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PowerPoint4 The Byzantine Empire

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Published on October 29, 2007

Author: Haralda

Source: authorstream.com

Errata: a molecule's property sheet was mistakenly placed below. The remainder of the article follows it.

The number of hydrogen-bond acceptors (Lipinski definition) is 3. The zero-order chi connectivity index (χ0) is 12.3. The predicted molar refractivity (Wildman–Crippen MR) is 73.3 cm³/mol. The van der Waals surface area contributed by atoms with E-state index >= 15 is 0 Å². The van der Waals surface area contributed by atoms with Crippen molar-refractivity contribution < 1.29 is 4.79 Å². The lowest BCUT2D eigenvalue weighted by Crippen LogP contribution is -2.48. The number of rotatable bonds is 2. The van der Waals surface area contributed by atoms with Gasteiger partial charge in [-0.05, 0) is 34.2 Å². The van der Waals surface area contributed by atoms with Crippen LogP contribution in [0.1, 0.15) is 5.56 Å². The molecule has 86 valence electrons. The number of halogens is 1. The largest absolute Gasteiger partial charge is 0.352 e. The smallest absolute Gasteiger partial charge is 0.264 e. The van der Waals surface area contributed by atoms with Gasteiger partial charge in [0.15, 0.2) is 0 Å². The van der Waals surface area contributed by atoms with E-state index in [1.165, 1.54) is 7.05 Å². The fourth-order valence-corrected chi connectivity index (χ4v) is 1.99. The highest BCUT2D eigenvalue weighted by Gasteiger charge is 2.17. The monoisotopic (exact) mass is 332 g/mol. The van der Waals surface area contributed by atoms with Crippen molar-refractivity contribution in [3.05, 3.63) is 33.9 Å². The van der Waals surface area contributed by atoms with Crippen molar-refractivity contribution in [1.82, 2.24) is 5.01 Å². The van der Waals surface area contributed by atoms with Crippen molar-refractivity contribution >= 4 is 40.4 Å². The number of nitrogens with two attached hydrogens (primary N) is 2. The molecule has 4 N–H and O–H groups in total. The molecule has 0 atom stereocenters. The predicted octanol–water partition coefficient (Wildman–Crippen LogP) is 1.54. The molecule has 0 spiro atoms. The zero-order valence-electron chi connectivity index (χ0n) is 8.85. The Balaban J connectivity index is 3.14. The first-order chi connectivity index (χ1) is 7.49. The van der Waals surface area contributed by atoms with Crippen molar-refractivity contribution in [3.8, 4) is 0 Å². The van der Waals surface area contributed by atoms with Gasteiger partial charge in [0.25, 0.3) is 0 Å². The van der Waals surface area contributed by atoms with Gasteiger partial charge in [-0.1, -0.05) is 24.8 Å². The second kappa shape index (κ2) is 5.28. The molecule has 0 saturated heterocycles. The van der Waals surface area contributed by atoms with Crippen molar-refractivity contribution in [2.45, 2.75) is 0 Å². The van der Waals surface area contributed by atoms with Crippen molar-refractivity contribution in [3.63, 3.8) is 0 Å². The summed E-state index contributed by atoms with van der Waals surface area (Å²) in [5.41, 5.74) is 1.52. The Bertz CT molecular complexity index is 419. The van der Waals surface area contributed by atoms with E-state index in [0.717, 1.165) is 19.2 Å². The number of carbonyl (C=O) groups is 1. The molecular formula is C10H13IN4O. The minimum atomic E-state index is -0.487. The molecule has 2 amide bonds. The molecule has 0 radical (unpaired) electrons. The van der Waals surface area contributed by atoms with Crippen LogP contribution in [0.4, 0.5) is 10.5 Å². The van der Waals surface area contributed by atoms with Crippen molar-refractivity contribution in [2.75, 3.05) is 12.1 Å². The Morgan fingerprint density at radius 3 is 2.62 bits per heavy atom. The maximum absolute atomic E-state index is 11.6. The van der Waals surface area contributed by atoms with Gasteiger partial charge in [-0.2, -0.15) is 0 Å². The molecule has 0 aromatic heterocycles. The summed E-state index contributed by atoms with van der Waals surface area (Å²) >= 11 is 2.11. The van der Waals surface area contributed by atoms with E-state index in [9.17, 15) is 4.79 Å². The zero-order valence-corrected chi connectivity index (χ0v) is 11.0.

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Slide1:  The Byzantine Empire: The New Rome World History A Seminar #4 Warm Up: Define the following words – Rule of law autocrat Definitions:  Definitions Rule of law Government by law. The rule of law implies that government authority may only be exercised in accordance with written laws, which were adopted through an established procedure. Autocrat Ruler who has complete authority The Division of the Roman Empire:  The Division of the Roman Empire In 284 AD Diocletian became Roman emperor. He decided that the huge Roman empire could only be ruled effectively by splitting it into two parts. Textbook: page 148 In your notes, describe the extent of each half of the empire. Click to the next slide for a map. The Division of the Roman Empire:  The Division of the Roman Empire From World History: Connections to Today Prentice Hall, 2003 Constantine:  Constantine In 330 Diocletian’s successor, Constantine, rebuilt the old Greek port of Byzantium, at the entrance to the Black Sea. He renamed it Constantinople and made the city the capital of the Eastern Roman Empire. Constantinople:  Constantinople From World History: Connections to Today Prentice Hall, 2003 Constantinople:  Constantinople The Fall of the Western Roman Empire:  The Fall of the Western Roman Empire By 395 AD, the Roman Empire was formally divided into two empires: East and West. With the invasion of Germanic forces from the north, the Western Roman Empire was conquered and further divided. This left the eastern part of the Roman empire to carry on the Greco-Roman tradition. The Fall of the Western Roman Empire:  The Fall of the Western Roman Empire From World History: Connections to Today Prentice Hall, 2003 The Byzantine Empire Under Justinian:  The Byzantine Empire Under Justinian This map depicts the Empire at the death of Justinian I, who had reigned from 527 to 565 as sole Emperor, sometimes in concert, and sometimes in conflict, with his powerful wife Theodora. Byzantine Empire:  Byzantine Empire At first, this Empire controlled only a small area around the eastern Mediterranean, but during the reign of Justinian (527-565), it started to recover much of the territory of the old Roman empire. The New Rome:  The New Rome The Byzantine Empire was wealthy and produced: gold, silk, grain, olives and wine. It traded these for spices, ivory and precious stones from countries as far away as China and India along the Silk Road trade routes. The Silk Road:  The Silk Road Justinian and Theodora:  Justinian and Theodora Textbook: page 235 Justinian ruled as an autocrat with the help of Theodora. Created a huge Christian empire Empire reached its greatest size Autocrat – ruler who has complete authority Justinian and Theodora:  Justinian and Theodora Textbook: page 235 Justinian ruled as an autocrat with the help of Theodora. Created a huge Christian empire Empire reached its greatest size Built Hagia Sophia Justinian and Theodora:  Justinian and Theodora Textbook: page 235 Justinian ruled as an autocrat with the help of Theodora. Created a huge Christian empire Empire reached its greatest size Built Hagia Sophia Rebuilt the Hippodrome Justinian and Theodora:  Justinian and Theodora Textbook: page 235 Justinian ruled as an autocrat with the help of Theodora. Created a huge Christian empire Empire reached its greatest size Built Hagia Sophia Built Hippodrome Created Justinian’s Code – which organized all the laws of ancient Rome. Justinian’s Code of Laws:  Justinian’s Code of Laws Laws were fairer to women. They could own property and raise their own children after their husbands died. Children allowed to choose their own marriage partners. Slavery was legal and slaves must obey their masters. Punishments were detailed and fit the crime His work inspired the modern concept and, indeed, the very spelling of "justice". The End of the Byzantine Empire:  The End of the Byzantine Empire The Byzantine empire drew to a close in 1453 when forces from the Muslim Ottoman Empire surrounded and conquered Constantinople. The ancient Christian city was renamed Istanbul and became the capital of the Ottoman Empire. Kievan Rus:  Kievan Rus Textbook - page 242 Begun by invasion of Viking tribes – also known as Slavs – from north of the Baltic. Both trade partner and sometime enemy of the Byzantine Empire. Kievan Rus:  Kievan Rus Kievan Rus:  Kievan Rus From Prentice Hall World History: Connections to Today page 240: During Roman times, the Slavs expanded into southern Russia. Like the Germanic peoples who pushed into western Europe, the Slavs had a simple political organization divided into clans. They lived in small villages, farmed, and traded along the rivers that ran between the Baltic and the Black seas. In the 700s and 800s, the Vikings steered their long ships out of Scandinavia. These expert sailors were as much at home on Russian rivers as on the stormy Atlantic. The Vikings, called Varangians by later Russians, worked their way south along the rivers, trading with and collecting tribute from the Slavs. They also conducted a thriving trade with Constantinople. Located at the heart of this vital trade network was the city of Kiev. In time, it would become the center of the first Russian state. Rulers of the Kievan Rus Vladimir I (980):  Rulers of the Kievan Rus Vladimir I (980) (980) Vladimir I – Extremely war like ruler of Kiev. Invited missionaries from Judaism, Islam and Christianity to offer reasons for conversion. Married the Byzantine emperor’s sister. Brought Christianity and Greco-Roman civilization to Russia. Rulers of the Kievan Rus Yaroslav I (1010 – 1054):  Rulers of the Kievan Rus Yaroslav I (1010 – 1054) (1010 – 1054) Yaroslav I – Created a Russian law code based on Justinian’s Code. Instituted a Golden Age of Kievan Russia. Built churches and a new capital city. Allied Russia with the rest of Europe by marrying his children to European rulers. Rulers of the Kievan Rus Ivan the Great (1462-1505):  Rulers of the Kievan Rus Ivan the Great (1462-1505) (1462-1505) Ivan III or Ivan the Great – absolute ruler. Took the title of czar Czar – Absolute ruler of Russia: from Roman word – Caesar Defeated the Mongols, who had gained control of Russia Extended Russian territory Ivan the Terrible:  Ivan the Terrible Textbook – page 243 (1530-1584) Ivan the Terrible -Centralized royal power Introduced new laws that tied Russian serfs to the land Used agents of terror to consolidate his power Had thousands of people killed because he suspected a plot. Mongol Empire:  Mongol Empire Genghiz Khan – Conquered China in early 1200s Kublai Khan – Extended Mongol control over most of Asia, Russia and eastern Europe in Hungary. Traded extensively with the West. Entertained Marco Polo. Pax Mongolia – largest empire in the world. Click Genghiz Khan and his picture for wonderful sites full of music and artifacts from the time period. Mongol Empire:  Mongol Empire Textbook – page 309 From World History: Connections to Today Prentice Hall, 2003 Islam:  Islam In the 600s, a new religion began in Arabia, Islam – meaning “submission the will of Allah.” Within 100 years more than half the total population of Europe and Asia was Muslim. After the death of Muhammad, the founder of Islam in 632, Muslim armies and merchants spread the Islamic religion eastward to India and westward across northern Africa into Spain. Islam:  Islam Contributions of the Muslim World:  Contributions of the Muslim World Because of the arid nature of much of the Muslim world, Arab engineers were skilled in methods of raising water from the ground and piping it into their homes. Contributions of the Muslim World:  Contributions of the Muslim World Arab medicine and pharmacology were very advanced. Ibn Sina (Avicinna) wrote the definitive medical encyclopedia of the time. Contributions of the Muslim World:  Contributions of the Muslim World In 1154, Arab scientist Al Idrisi drew this early map of the world, showing the basic outlines of Asia, northern Africa and Europe. Can you locate the Nile River? Muslim contributions to art and science were numerous. Muslim Leaders and Empires:  Muslim Leaders and Empires Al-Mansur (762) – Leader of the Islamic world. Built a new capital city at Baghdad in what is now Iraq. He made it a center of learning and culture. Muhammad II (1453) – Captured the Christian city of Constantinople for the Ottoman Empire and Islam. Suleiman (1520-1566) – Sultan of the Ottoman Empire in its Golden Age. The Ottoman Empire was the largest, most powerful empire in both Europe and the Middle East for centuries. Safavid Empire (1453-1629) – Called Iran (Persia) today. Slide35:  From World History: Connections to Today Prentice Hall, 2003